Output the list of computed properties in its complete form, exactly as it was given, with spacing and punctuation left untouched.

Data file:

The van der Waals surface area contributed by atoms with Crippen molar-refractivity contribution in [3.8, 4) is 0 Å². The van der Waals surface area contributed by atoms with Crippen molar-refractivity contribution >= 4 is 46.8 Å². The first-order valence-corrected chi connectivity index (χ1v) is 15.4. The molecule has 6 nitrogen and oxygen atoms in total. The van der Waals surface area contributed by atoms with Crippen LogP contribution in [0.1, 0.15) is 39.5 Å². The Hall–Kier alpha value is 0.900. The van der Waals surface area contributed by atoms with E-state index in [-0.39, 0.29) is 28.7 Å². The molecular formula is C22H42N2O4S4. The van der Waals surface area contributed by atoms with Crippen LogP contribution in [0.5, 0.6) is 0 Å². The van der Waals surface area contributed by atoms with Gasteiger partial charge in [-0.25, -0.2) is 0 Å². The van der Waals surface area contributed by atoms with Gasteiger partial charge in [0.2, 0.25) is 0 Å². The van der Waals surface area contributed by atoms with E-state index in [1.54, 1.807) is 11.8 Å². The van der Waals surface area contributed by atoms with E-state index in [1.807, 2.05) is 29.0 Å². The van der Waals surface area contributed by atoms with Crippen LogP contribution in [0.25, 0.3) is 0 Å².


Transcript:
The van der Waals surface area contributed by atoms with Crippen molar-refractivity contribution in [3.8, 4) is 0 Å². The van der Waals surface area contributed by atoms with Crippen molar-refractivity contribution >= 4 is 46.8 Å². The first-order valence-corrected chi connectivity index (χ1v) is 15.4. The molecule has 6 nitrogen and oxygen atoms in total. The van der Waals surface area contributed by atoms with Crippen LogP contribution in [0.1, 0.15) is 39.5 Å². The Hall–Kier alpha value is 0.900. The van der Waals surface area contributed by atoms with E-state index in [-0.39, 0.29) is 28.7 Å². The molecular formula is C22H42N2O4S4. The van der Waals surface area contributed by atoms with Crippen LogP contribution in [0.5, 0.6) is 0 Å². The van der Waals surface area contributed by atoms with Gasteiger partial charge in [-0.25, -0.2) is 0 Å². The van der Waals surface area contributed by atoms with Gasteiger partial charge in [0.2, 0.25) is 0 Å². The van der Waals surface area contributed by atoms with E-state index in [1.54, 1.807) is 11.8 Å². The van der Waals surface area contributed by atoms with E-state index in [1.807, 2.05) is 29.0 Å². The van der Waals surface area contributed by atoms with Crippen LogP contribution in [0.25, 0.3) is 0 Å².